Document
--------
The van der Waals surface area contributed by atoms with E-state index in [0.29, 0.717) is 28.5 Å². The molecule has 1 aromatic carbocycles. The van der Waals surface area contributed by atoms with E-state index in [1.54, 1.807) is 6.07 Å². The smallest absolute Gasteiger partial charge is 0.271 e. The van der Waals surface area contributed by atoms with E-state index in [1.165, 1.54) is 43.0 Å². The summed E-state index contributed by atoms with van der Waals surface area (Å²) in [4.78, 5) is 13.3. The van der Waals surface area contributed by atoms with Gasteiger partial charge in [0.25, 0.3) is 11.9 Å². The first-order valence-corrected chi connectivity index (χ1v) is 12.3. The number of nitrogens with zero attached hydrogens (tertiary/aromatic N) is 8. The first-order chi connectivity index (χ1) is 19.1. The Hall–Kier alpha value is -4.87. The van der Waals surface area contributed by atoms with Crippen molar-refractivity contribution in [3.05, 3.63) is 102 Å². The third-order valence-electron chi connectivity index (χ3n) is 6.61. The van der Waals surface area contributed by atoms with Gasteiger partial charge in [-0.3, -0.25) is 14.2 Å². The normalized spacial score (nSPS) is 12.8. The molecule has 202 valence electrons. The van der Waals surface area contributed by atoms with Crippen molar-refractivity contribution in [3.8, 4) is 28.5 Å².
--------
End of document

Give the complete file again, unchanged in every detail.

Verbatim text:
The van der Waals surface area contributed by atoms with E-state index in [0.29, 0.717) is 28.5 Å². The molecule has 1 aromatic carbocycles. The van der Waals surface area contributed by atoms with E-state index in [1.54, 1.807) is 6.07 Å². The smallest absolute Gasteiger partial charge is 0.271 e. The van der Waals surface area contributed by atoms with E-state index in [1.165, 1.54) is 43.0 Å². The summed E-state index contributed by atoms with van der Waals surface area (Å²) in [4.78, 5) is 13.3. The van der Waals surface area contributed by atoms with Gasteiger partial charge in [0.25, 0.3) is 11.9 Å². The first-order valence-corrected chi connectivity index (χ1v) is 12.3. The number of nitrogens with zero attached hydrogens (tertiary/aromatic N) is 8. The first-order chi connectivity index (χ1) is 19.1. The Hall–Kier alpha value is -4.87. The van der Waals surface area contributed by atoms with Crippen molar-refractivity contribution in [3.05, 3.63) is 102 Å². The third-order valence-electron chi connectivity index (χ3n) is 6.61. The van der Waals surface area contributed by atoms with Gasteiger partial charge in [-0.3, -0.25) is 14.2 Å². The normalized spacial score (nSPS) is 12.8. The molecule has 202 valence electrons. The van der Waals surface area contributed by atoms with Crippen molar-refractivity contribution in [3.8, 4) is 28.5 Å².